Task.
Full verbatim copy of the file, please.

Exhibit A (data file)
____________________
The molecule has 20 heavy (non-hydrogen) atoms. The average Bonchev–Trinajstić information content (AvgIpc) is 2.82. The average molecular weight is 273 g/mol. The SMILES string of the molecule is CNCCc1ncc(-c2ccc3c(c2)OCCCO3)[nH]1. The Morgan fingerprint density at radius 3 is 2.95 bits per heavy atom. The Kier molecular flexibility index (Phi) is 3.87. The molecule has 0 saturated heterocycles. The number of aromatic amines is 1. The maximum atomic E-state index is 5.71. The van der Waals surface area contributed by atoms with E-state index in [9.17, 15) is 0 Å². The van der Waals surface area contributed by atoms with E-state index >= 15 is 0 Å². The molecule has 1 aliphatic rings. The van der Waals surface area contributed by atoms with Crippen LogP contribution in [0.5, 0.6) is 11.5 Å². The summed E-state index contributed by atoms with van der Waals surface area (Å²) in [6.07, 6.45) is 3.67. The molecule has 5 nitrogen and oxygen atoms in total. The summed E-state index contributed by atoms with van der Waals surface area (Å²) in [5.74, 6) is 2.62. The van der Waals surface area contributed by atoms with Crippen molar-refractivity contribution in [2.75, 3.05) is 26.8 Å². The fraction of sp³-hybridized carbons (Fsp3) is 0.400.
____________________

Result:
The molecule has 20 heavy (non-hydrogen) atoms. The average Bonchev–Trinajstić information content (AvgIpc) is 2.82. The average molecular weight is 273 g/mol. The SMILES string of the molecule is CNCCc1ncc(-c2ccc3c(c2)OCCCO3)[nH]1. The Morgan fingerprint density at radius 3 is 2.95 bits per heavy atom. The Kier molecular flexibility index (Phi) is 3.87. The molecule has 0 saturated heterocycles. The number of aromatic amines is 1. The maximum atomic E-state index is 5.71. The van der Waals surface area contributed by atoms with E-state index in [9.17, 15) is 0 Å². The van der Waals surface area contributed by atoms with E-state index >= 15 is 0 Å². The molecule has 1 aliphatic rings. The van der Waals surface area contributed by atoms with Crippen LogP contribution in [0.5, 0.6) is 11.5 Å². The summed E-state index contributed by atoms with van der Waals surface area (Å²) in [6.07, 6.45) is 3.67. The molecule has 5 nitrogen and oxygen atoms in total. The summed E-state index contributed by atoms with van der Waals surface area (Å²) in [5.74, 6) is 2.62. The van der Waals surface area contributed by atoms with Crippen molar-refractivity contribution in [2.75, 3.05) is 26.8 Å². The fraction of sp³-hybridized carbons (Fsp3) is 0.400.